The first phase of the state-of-the-art post harvest facility is ninety five percent (95%). After spending millions on the project, we were forced to stop because we can’t buy materials to finish it and workers (since they are construction workers and are not considered essential) are not allowed to pass through checkpoints … These are just but some of the real issues and concerns that we have encountered. We would like to tell you that we still acknowledge our shortcomings, we do not blame the government nor any other agency. This pandemic is something that we are not prepared for and the only thing we can do is exert all effort and hope that it will work for all of us.

 

While we sustained losses, that doesn’t necessarily mean that the investors also lost their money. FarmOn still recognizes all investments and has no plan of dissolving them. We just need time to recover from our loses and we will surely bounce back bigger and better.

 

To make this happen, we are forced to do the following measures:

  • Skeletal workforce and the survival operations will continue until the end of the pandemic. Operational cost was already cut down to almost the barest .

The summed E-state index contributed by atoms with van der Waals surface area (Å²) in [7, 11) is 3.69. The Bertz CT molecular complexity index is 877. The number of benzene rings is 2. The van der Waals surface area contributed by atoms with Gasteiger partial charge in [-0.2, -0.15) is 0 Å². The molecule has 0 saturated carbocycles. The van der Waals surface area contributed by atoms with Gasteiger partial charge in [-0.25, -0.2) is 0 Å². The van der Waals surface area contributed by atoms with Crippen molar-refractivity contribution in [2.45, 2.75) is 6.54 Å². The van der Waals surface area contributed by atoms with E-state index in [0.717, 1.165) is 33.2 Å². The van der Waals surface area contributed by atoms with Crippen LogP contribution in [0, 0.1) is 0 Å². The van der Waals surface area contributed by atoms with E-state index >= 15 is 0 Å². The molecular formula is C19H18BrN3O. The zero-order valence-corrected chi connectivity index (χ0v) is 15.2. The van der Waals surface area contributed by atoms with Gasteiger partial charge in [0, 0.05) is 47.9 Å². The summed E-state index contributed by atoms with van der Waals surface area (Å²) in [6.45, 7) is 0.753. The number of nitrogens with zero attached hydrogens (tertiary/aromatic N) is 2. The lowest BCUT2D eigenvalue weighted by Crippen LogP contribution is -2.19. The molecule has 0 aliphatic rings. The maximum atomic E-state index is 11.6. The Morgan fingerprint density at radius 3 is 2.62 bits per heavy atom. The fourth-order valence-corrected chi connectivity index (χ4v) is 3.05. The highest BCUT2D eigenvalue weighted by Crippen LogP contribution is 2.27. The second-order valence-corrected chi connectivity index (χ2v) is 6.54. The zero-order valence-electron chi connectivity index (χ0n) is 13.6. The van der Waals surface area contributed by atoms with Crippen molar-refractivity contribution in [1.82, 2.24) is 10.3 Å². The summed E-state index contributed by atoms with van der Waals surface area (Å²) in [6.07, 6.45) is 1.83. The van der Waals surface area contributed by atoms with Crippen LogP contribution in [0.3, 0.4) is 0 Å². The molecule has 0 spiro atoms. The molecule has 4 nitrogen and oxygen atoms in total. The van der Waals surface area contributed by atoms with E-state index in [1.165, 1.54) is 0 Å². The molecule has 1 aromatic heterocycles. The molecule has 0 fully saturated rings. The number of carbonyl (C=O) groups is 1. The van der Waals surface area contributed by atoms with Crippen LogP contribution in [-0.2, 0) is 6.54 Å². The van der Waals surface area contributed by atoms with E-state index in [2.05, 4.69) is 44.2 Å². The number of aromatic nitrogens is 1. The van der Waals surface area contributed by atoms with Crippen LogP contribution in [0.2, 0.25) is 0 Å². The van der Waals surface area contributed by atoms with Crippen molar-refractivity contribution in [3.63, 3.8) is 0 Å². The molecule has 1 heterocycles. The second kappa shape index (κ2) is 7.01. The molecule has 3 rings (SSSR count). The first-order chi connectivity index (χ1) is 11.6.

• Focus on the projects that give us income. Two (2) supermarket chains have given their trust in us (SRS and Robinsons Supermarket).
  • All open projects: squash, water melon, banana, mango and other plantation products as well as livestock products are still in place. Only that there were adjustments made as to the actual start of the project, and the phasing. The adjustments were done due to the limited manpower and the controlled movement of needed materials and products.
  • We will also be forced to close investment and withdrawals for the next six (6) to nine (9) months. Please understand that this is the last thing that we wanted to do but we have suffered so much that this is the only way that we can move out of this predicament. During this period, the stimulus fund will be used to recover the losses and with it no investment will be lost.
  • We understand that our stakeholders also need money during this trying time and so we came up with a program where monthly profit from the limited operations will be deposited to FarmOners account on Queue basis.